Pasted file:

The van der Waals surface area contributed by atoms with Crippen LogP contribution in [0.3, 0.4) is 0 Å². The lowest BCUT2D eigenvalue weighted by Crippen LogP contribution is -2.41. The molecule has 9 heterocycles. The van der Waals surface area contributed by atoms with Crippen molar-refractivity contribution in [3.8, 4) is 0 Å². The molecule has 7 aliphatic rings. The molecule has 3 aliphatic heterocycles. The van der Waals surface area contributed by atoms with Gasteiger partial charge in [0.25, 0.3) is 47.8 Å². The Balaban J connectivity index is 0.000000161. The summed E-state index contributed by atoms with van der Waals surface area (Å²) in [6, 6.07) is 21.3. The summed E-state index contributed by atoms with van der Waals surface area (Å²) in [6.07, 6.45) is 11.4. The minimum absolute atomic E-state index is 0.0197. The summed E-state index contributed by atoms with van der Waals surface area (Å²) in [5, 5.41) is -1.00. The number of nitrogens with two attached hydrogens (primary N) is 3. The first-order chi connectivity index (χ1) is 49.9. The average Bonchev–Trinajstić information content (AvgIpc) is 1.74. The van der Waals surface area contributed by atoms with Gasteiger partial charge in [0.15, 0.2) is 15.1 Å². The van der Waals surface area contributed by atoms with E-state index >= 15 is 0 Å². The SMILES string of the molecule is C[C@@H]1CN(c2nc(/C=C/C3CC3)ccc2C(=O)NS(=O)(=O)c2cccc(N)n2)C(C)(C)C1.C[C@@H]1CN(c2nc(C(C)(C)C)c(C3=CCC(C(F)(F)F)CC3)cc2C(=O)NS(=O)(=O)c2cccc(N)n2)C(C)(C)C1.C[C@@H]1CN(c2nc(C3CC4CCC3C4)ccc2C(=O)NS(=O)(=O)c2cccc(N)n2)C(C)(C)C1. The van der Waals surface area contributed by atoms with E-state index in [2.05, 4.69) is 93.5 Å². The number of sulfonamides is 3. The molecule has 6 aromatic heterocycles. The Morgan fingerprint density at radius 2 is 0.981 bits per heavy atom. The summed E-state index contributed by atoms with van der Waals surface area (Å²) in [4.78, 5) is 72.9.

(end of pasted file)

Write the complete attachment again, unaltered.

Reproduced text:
The van der Waals surface area contributed by atoms with Crippen LogP contribution in [0.3, 0.4) is 0 Å². The lowest BCUT2D eigenvalue weighted by Crippen LogP contribution is -2.41. The molecule has 9 heterocycles. The van der Waals surface area contributed by atoms with Crippen molar-refractivity contribution in [3.8, 4) is 0 Å². The molecule has 7 aliphatic rings. The molecule has 3 aliphatic heterocycles. The van der Waals surface area contributed by atoms with Gasteiger partial charge in [0.25, 0.3) is 47.8 Å². The Balaban J connectivity index is 0.000000161. The summed E-state index contributed by atoms with van der Waals surface area (Å²) in [6, 6.07) is 21.3. The summed E-state index contributed by atoms with van der Waals surface area (Å²) in [6.07, 6.45) is 11.4. The minimum absolute atomic E-state index is 0.0197. The summed E-state index contributed by atoms with van der Waals surface area (Å²) in [5, 5.41) is -1.00. The number of nitrogens with two attached hydrogens (primary N) is 3. The first-order chi connectivity index (χ1) is 49.9. The average Bonchev–Trinajstić information content (AvgIpc) is 1.74. The van der Waals surface area contributed by atoms with Gasteiger partial charge in [0.15, 0.2) is 15.1 Å². The van der Waals surface area contributed by atoms with E-state index >= 15 is 0 Å². The SMILES string of the molecule is C[C@@H]1CN(c2nc(/C=C/C3CC3)ccc2C(=O)NS(=O)(=O)c2cccc(N)n2)C(C)(C)C1.C[C@@H]1CN(c2nc(C(C)(C)C)c(C3=CCC(C(F)(F)F)CC3)cc2C(=O)NS(=O)(=O)c2cccc(N)n2)C(C)(C)C1.C[C@@H]1CN(c2nc(C3CC4CCC3C4)ccc2C(=O)NS(=O)(=O)c2cccc(N)n2)C(C)(C)C1. The van der Waals surface area contributed by atoms with E-state index in [2.05, 4.69) is 93.5 Å². The number of sulfonamides is 3. The molecule has 6 aromatic heterocycles. The Morgan fingerprint density at radius 2 is 0.981 bits per heavy atom. The summed E-state index contributed by atoms with van der Waals surface area (Å²) in [4.78, 5) is 72.9.